Glossary of helpful spirits terms: A – G

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Ascotch whisky glass

Angels’ Share: A fanciful and poetic term used by distillers to describe the amount of aging spirits lost to evaporation.

Aqua Vitae : Latin term for “water of life”.

Armagnac: Armagnac, located in the Southwest of France (south of Bordeaux) is the lesser-known cousin to Cognac. Armagnac is much older, as a truly identified brandy-producing region, than is Cognac. The primary flavor difference is derived from the fact that Armagnac (traditionally) is single distilled as opposed to the double-distilled technique used in Cognac. Armagnac uses a variety of grapes as opposed to primarily one used in Cognac. Traditionally bottled at natural strength with the vintage date present on the label.


Ball of Malt: A glass of whiskey in Ireland.

Beer Still: Also known as a wash still. This is the first still used in the distillation process.

Blended Whisky: A blend of malt whisky and grain whisky. Much of blended whisky is of the bulk or industrial sort. However, blended whisky can be complex and superlative when done by a skilled and careful blender. Commercial blended whisky is typically made up of 65-80% grain whisky. 19 of 20 bottles of Scotch Whisky sold is from the blended category. More about whisky.

Bothie: A small house typically in the Scottish Highlands. In some case the term is used to describe such a house were illicit distilling is, or has taken place.

Bottled in Bond : In the US the term “Bottled in Bond” refers to whisky, typically Bourbon, bottled after four years at 50% ABV or greater. In the UK almost all Whisky is bottled in bond or simply before the excise task is paid.

Bourbon : A true American (US) Whisk(e)y made primarily of corn (at least 51% by law) with lesser portions of wheat, rye, and malted barley. It is named for the Kentucky County of the same name. While a vast majority of Bourbons are produced in Kentucky, Bourbon can be made anywhere in the US. Bourbon must be aged for a minimum of two years in new, charred, white oak barrels. Read the history of Bourbon.

Brandy: A spirit created by distilling any fruit wine or fermented fruit base such as cider. Cognac and Armagnac are two of the most popular Brandies. Calvados is a popular example of a brandy made from cider based on apples and pears.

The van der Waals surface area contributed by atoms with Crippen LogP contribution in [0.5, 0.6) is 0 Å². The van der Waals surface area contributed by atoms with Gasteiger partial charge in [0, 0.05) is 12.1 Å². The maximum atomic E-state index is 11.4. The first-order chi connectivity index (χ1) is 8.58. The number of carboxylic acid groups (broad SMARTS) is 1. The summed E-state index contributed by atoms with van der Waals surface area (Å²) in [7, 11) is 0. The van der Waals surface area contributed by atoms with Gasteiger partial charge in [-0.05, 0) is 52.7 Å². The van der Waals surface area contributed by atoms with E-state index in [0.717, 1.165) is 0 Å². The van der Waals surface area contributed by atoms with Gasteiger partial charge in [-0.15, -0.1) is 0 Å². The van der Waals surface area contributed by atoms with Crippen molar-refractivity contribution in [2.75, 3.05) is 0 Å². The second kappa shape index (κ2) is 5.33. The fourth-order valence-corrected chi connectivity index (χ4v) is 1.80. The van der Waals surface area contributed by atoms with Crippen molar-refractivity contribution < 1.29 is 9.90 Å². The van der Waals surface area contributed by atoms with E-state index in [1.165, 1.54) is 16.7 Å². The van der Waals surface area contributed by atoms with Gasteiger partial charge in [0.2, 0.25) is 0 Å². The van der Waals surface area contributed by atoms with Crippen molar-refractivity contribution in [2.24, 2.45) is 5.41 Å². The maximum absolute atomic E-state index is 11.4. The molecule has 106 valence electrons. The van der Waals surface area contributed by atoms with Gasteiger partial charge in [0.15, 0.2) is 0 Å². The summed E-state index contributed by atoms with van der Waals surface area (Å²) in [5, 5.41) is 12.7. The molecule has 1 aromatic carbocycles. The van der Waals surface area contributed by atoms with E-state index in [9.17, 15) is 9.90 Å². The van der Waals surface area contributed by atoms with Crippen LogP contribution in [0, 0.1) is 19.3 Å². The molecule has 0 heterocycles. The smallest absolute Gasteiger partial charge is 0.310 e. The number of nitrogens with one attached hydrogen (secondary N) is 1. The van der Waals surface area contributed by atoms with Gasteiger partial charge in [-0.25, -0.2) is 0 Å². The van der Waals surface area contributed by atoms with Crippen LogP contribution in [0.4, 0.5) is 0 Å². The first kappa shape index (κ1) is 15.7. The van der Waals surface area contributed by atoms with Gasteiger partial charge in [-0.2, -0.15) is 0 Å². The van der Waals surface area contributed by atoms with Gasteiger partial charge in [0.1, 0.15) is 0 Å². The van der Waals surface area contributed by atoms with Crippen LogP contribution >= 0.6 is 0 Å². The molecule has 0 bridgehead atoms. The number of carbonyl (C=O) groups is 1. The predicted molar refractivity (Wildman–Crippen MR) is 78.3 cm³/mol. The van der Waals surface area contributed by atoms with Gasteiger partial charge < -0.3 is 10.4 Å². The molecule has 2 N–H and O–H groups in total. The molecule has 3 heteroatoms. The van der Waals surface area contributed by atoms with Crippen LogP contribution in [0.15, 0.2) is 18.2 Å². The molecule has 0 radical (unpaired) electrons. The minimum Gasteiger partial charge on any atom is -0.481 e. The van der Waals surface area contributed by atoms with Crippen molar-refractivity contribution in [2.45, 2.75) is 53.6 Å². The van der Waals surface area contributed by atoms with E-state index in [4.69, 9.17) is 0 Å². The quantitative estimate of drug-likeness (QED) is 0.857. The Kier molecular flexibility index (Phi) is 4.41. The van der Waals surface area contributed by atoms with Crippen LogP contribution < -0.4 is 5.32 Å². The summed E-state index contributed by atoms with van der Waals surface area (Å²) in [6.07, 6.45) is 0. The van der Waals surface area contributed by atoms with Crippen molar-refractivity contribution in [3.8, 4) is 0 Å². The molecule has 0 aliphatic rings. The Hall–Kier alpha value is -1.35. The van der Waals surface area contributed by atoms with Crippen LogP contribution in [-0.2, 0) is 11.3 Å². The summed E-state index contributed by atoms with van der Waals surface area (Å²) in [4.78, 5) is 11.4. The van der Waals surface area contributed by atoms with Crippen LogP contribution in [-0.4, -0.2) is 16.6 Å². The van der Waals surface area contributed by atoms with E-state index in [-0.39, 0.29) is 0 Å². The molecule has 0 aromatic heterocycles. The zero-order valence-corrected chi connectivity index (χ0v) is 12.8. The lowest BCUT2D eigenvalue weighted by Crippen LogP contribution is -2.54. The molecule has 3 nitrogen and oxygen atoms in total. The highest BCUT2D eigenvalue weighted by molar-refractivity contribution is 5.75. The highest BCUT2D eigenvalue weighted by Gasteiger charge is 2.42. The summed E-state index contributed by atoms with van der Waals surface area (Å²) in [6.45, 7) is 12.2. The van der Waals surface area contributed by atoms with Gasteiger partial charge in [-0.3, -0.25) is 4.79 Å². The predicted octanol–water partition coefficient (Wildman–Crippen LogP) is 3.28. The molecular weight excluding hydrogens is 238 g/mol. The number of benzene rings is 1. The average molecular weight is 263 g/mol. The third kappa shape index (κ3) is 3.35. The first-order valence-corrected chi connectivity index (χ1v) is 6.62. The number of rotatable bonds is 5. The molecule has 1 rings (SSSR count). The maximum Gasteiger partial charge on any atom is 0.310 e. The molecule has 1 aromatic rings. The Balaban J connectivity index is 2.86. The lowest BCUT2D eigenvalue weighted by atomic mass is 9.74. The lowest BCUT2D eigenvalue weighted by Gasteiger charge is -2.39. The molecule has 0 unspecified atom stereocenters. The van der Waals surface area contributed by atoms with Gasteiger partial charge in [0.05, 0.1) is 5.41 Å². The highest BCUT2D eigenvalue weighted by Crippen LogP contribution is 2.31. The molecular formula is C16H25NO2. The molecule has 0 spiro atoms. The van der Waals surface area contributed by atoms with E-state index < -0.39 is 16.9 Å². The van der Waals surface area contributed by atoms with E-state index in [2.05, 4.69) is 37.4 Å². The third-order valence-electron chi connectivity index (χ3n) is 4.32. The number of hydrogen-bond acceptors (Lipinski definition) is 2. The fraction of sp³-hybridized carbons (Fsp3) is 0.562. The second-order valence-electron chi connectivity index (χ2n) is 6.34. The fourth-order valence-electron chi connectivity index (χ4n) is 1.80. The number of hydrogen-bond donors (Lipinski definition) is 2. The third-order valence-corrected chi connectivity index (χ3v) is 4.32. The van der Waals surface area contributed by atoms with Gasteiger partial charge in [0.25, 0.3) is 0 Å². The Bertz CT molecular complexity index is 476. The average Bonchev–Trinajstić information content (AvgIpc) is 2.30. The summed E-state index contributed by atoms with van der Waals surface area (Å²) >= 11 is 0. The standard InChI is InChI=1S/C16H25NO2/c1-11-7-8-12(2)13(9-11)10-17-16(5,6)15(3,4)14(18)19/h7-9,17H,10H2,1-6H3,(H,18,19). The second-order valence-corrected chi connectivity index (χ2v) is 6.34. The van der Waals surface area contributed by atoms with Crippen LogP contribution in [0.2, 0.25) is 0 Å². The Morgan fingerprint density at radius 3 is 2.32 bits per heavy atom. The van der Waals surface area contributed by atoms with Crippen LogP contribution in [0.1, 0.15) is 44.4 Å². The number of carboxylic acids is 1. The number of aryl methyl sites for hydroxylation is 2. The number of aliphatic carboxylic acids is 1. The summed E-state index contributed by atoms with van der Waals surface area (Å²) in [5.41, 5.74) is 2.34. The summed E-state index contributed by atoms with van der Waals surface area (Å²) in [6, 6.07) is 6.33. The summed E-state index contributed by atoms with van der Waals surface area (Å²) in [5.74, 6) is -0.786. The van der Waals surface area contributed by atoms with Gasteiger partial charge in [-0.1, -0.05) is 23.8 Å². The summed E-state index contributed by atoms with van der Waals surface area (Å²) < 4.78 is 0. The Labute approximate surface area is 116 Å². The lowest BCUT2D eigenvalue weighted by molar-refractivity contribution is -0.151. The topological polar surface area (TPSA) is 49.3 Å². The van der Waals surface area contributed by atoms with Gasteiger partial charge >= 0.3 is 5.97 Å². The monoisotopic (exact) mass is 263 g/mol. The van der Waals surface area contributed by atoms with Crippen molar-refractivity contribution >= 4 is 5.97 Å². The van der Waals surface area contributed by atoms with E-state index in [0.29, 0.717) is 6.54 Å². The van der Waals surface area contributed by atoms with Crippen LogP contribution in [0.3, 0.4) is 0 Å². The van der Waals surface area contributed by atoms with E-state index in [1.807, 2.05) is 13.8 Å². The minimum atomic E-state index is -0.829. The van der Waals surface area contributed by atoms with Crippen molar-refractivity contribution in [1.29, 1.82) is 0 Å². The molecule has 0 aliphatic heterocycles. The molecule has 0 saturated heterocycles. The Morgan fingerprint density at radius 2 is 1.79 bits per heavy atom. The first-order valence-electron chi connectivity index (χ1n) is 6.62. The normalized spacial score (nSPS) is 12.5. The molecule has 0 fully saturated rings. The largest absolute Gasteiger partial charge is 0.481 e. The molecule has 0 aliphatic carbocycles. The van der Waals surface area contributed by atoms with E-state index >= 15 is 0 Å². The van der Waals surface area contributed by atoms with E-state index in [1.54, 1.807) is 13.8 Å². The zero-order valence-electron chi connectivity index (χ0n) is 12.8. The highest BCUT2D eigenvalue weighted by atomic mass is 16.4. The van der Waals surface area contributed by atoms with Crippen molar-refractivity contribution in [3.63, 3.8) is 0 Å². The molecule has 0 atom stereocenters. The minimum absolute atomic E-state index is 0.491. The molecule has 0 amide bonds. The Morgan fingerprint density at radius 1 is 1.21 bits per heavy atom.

Calvados : Calvados is the famous apple-based brandy (many include pear as well) from the district of the same name in the Normandy region of France. Calvados is aged in oak barrels for a period of time vaguely indicated on the label. This wonderful spirit is scandalously under appreciated in the US.

Canadian Whiskey : Canadian Whiskey is not as easily defined as Bourbon as there is no standrads for porportions of grains, aging procedures, and strength.

Cocktail: A drink made up of one or more alcohol types mixed most often with independent flavors such as juices, fruit, spices, dairy, and practically any anything else consumable. Popular examples include: Martini, Bloody Mary, Daiquiri, Margarita just to name a few.

Cognac: The world’s most famous brandy grown and produced in the region of the same name near the west coast of France (just north of Bordeaux). Made primarily from Ugni Blanc grapes and aged in oak barrels. Read more about Cognac.


Eau-de-Vie: Literally, “the water of life” Eau-de-Vie is a brandy made from grape or other fruit and presented clear most often with no wood aging. Good examples are quite versatile being equally good served as an aperitif or with desert.


Gin : The original flavored vodka. Invented by the Dutch, where it is known as Genever (Juniper) and later adopted by the British. Traditionally there are two main styles; Dutch, or Genever, and London Dry. Genever is richer, sweeter, with a substantial palate weight. London Dry as the name suggests is dry, crisp, often with a citrus edge. Gin is often bottled at a higher proof than typically found in white spirits in order to keep its delicate mix of botanicals evident and in balance. Gin is the primary ingredient of the “real” martini. Read more about gin.

Grappa : Grappa is the now famous pomace brandy from Italy being produced in most every region that produces wine. Almost always bottled clear and unaged, Grappa is often bottled with the grape varietal being prominently displayed. The best examples are fragrant, soft, and beautifully textured while lesser-made Grappa has been described as firewater. Read more about grappa.


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